By Steve White, Grand Island Bureau Chief - bio | email
No longer do you need to dig through musty files at your county courthouse to find a treasure trove of knowledge.
Get a bird's eye view of your neighborhood, without ever leaving the house.
Thanks to GIS – geographic information systems, it's just a quick search away.
"A name of a business, building, subdivision you want to go to, park, anything, just start typing it in. As long as you get three letters in there," Kurt Spiehs explained.
He manages the system for the city of Grand Island. Hastings, Kearney, North Platte and other cities have similar systems that are becoming more powerful all the time, even adding high resolution photos.
"You can see a tennis ball on a tennis court," Spiehs said of upgrades coming soon.
Professionals use it to look up school boundaries, even locations of water lines.
Spiehs said, "I get calls from bankers, appraisers, real estate agents. They use this, I'm sure daily. Seems like every time I run into a banker or appraiser or something, they always have some comment and we actually get a lot of positive feedback."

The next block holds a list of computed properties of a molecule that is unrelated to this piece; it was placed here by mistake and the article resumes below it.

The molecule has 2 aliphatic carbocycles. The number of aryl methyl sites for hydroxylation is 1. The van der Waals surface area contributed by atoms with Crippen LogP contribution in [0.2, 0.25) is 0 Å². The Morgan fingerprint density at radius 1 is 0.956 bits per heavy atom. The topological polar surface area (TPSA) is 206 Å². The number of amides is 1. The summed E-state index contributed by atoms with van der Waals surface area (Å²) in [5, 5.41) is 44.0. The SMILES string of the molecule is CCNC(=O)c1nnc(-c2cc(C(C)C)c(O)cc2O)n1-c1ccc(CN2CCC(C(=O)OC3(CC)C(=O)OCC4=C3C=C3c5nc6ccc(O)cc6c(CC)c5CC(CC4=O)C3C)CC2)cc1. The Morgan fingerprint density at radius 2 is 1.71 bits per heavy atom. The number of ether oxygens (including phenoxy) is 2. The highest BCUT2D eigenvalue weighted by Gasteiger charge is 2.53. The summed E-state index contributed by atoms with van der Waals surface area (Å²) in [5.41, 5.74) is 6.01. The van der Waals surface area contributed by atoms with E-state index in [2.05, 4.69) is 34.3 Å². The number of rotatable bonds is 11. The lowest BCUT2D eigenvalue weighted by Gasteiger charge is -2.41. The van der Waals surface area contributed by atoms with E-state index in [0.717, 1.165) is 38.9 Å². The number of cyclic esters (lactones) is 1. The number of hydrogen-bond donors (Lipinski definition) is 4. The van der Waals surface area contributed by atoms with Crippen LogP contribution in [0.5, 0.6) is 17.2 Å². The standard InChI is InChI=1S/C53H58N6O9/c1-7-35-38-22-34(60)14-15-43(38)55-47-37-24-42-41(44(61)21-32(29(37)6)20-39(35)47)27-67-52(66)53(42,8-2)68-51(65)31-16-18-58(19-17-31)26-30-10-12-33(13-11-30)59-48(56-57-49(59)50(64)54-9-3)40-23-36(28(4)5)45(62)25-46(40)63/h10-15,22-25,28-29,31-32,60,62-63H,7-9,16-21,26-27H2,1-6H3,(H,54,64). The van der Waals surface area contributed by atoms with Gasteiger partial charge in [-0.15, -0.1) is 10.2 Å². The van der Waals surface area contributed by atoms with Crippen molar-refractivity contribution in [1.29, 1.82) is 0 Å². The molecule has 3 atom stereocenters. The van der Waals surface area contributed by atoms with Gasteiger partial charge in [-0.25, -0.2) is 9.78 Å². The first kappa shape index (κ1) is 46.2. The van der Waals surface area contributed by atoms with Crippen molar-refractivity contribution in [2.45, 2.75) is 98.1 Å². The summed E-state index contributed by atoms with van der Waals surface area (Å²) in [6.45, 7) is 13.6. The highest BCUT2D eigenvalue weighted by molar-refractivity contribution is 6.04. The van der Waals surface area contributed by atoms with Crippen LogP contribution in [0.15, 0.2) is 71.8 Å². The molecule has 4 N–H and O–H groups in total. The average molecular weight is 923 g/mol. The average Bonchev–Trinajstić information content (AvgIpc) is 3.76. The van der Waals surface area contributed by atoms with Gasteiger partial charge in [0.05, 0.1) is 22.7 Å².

Some don't react so positively when they realize personal information is online. But personal and private are different, and information like this has always been available, just not this easily.
Instead of going to city hall or the courthouse, it's on the web.
Spiehs said, "You get it off the Internet which does make it easier, or actually go up to the office and get if from them."
Journalism professor Sharon Brooks of Hastings College says it's a lot easier than digging up stuff the old fashioned way, in musty books of deeds or filing cabinets.
She said, "Now that information has been placed in PDF form and put out for people, it's not just historical but investments, it's taking a look at growth and potential for certain parts of town."
Agendas for public meetings, jail logs, even mugshots are now free to anyone with Internet access.
And some believe the more is out there, the more informed the community will be.
"It's incredible how much information is at the tip of our fingers," Brooks said.